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Home > Public health plan for the pharmaceutical treatment of Hepatitis C.

Ireland. Department of Health. (2015) Public health plan for the pharmaceutical treatment of Hepatitis C. Dublin: Department of Health.

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In Ireland and in other countries hepatitis C infection is recognised as a significant public health problem with its associated burden of managing and treating the disease on individuals, their families, health services, communities and society.


Hepatitis C became a notifiable disease in Ireland in 2004 and between then and 2013, 12,333 cases were notified with a peak in 2007 (n=1539). In recent years there has been a significant decrease in notifications with 847 cases notified in 2013. Studies to estimate the prevalence of chronic hepatitis C in the population have been carried out over the last few years. A study in 2009 estimated the national prevalence of chronic hepatitis C as 0.5-1.2% (20,000-50,000) while more recent information indicates prevalence is likely to be 0.5-0.7% (20,000-30,000). However although there has been a recent decrease in notifications there is still a significant burden associated with advanced stage hepatitis C infection including liver disease, liver failure, liver cancer requiring for some transplant and death.


In Ireland the main route of transmission is through sharing of needles and drug paraphernalia by people who inject drugs. In notified cases when data was available 75% of the cases of hepatitis C were in people who inject drugs. In the past transmission occurred primarily through infected blood products.


Viral eradication prevents disease progression. Until 2011 the standard treatment for people with hepatitis C infection was dual therapy interferon and ribavirin. This treatment led to a variable response but was associated with significant side effects, particularly from interferon. Recently new pharmacological treatment regimens have been developed which have demonstrated high rates of viral clearance in clinical trials. These new drug regimens are at various stages of development and regulatory approval. Some have been licensed and others are expected to be in the near future. Those licensed in the EU include sofosbuvir, daclatasvir and simeprevir. These drugs are commonly used in combination with other drugs for example Sofosbuvir +/- daclatasvir +/- ribavirin. Currently in Ireland a number of these new drug regimens are going through the assessment process for reimbursement in the HSE.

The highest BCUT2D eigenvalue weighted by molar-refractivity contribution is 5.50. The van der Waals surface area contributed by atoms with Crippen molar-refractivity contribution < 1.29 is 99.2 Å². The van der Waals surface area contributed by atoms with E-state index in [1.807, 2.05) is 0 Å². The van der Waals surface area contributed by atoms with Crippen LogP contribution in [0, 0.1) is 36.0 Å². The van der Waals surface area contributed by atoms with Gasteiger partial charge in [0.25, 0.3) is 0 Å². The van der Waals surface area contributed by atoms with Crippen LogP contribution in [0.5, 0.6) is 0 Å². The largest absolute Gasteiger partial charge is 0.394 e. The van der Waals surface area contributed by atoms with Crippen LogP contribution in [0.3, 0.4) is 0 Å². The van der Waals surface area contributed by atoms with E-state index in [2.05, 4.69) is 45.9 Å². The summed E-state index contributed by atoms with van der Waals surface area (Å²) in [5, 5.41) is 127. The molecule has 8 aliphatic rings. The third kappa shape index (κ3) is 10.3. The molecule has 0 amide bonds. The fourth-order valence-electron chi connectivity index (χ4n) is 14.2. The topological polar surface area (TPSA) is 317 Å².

Internationally there is an increasing focus on these new drug treatments. They are recognised as clinically effective treatments with significantly improved treatment outcomes and fewer side effects, however the cost of these drugs is resulting in a significant burden on health care systems worldwide. A number of diverse strategies have been implemented by different countries to address these issues of affordability; with many adopting the approach of prioritisation based on clinical need of infected patients. Following these important developments in the area of new and emerging treatment regimens for hepatitis C, the Chief Medical Officer, in the Department of Health established a group to advise the Minister for Health through the office of the Chief Medical Officer.


The role of this advisory group was to advise on the feasibility of a multiannual public health treatment plan for patients with hepatitis C infection based on clinical prioritisation criteria for identification of patients for each treatment phase. The Advisory group included patient advocates, clinicians, the National Centre for Pharmaco-economics (NCPE), HIQA, the HSE and officials from the Department of Health and is chaired by the CMO’s office (Appendix 1).


After reviewing the evidence on clinical and cost effectiveness and the budget impact of the new drug regimens, the Group advised on the development of a treatment strategy. This treatment strategy’s implementation will over the next few years aim to increase the number of people with hepatitis C infection being treated effectively with complete clearance of the virus and reduce the numbers of people in the community with hepatitis C. The implementation of the treatment strategy is an important component in ultimately working towards eradication of hepatitis C in the Irish population.

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